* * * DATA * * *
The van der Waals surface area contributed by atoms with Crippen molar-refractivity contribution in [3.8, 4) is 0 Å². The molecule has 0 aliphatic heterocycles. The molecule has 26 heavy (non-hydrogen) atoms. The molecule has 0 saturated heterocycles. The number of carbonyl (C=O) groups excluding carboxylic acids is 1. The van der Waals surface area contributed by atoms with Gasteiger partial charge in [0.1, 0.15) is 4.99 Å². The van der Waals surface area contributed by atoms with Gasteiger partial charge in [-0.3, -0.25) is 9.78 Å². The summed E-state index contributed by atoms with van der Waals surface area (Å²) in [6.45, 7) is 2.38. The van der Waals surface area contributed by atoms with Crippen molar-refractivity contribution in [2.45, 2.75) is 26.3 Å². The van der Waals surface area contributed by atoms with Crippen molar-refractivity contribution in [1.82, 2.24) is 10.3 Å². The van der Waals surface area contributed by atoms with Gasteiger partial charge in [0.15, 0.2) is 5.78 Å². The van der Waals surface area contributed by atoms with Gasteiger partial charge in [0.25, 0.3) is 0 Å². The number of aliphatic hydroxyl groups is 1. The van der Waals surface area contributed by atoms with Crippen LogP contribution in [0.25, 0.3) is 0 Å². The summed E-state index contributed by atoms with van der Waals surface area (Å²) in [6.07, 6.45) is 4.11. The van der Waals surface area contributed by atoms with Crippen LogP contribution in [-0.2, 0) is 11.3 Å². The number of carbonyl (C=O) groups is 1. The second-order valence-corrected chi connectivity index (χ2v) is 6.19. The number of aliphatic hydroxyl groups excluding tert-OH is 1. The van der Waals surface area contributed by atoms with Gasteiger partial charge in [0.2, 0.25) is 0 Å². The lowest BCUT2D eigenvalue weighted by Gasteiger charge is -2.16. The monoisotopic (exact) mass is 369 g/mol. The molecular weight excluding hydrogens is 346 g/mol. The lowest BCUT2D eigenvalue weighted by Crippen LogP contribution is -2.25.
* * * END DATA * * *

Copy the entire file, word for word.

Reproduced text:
The van der Waals surface area contributed by atoms with Crippen molar-refractivity contribution in [3.8, 4) is 0 Å². The molecule has 0 aliphatic heterocycles. The molecule has 26 heavy (non-hydrogen) atoms. The molecule has 0 saturated heterocycles. The number of carbonyl (C=O) groups excluding carboxylic acids is 1. The van der Waals surface area contributed by atoms with Gasteiger partial charge in [0.1, 0.15) is 4.99 Å². The van der Waals surface area contributed by atoms with Gasteiger partial charge in [-0.3, -0.25) is 9.78 Å². The summed E-state index contributed by atoms with van der Waals surface area (Å²) in [6.45, 7) is 2.38. The van der Waals surface area contributed by atoms with Crippen molar-refractivity contribution in [2.45, 2.75) is 26.3 Å². The van der Waals surface area contributed by atoms with Crippen molar-refractivity contribution in [1.82, 2.24) is 10.3 Å². The van der Waals surface area contributed by atoms with Gasteiger partial charge in [0.15, 0.2) is 5.78 Å². The van der Waals surface area contributed by atoms with Gasteiger partial charge in [0.25, 0.3) is 0 Å². The number of aliphatic hydroxyl groups is 1. The van der Waals surface area contributed by atoms with Crippen LogP contribution in [0.25, 0.3) is 0 Å². The summed E-state index contributed by atoms with van der Waals surface area (Å²) in [6.07, 6.45) is 4.11. The van der Waals surface area contributed by atoms with Crippen LogP contribution in [-0.2, 0) is 11.3 Å². The number of carbonyl (C=O) groups is 1. The second-order valence-corrected chi connectivity index (χ2v) is 6.19. The number of aliphatic hydroxyl groups excluding tert-OH is 1. The van der Waals surface area contributed by atoms with Gasteiger partial charge in [0.2, 0.25) is 0 Å². The lowest BCUT2D eigenvalue weighted by Gasteiger charge is -2.16. The monoisotopic (exact) mass is 369 g/mol. The molecular weight excluding hydrogens is 346 g/mol. The lowest BCUT2D eigenvalue weighted by Crippen LogP contribution is -2.25.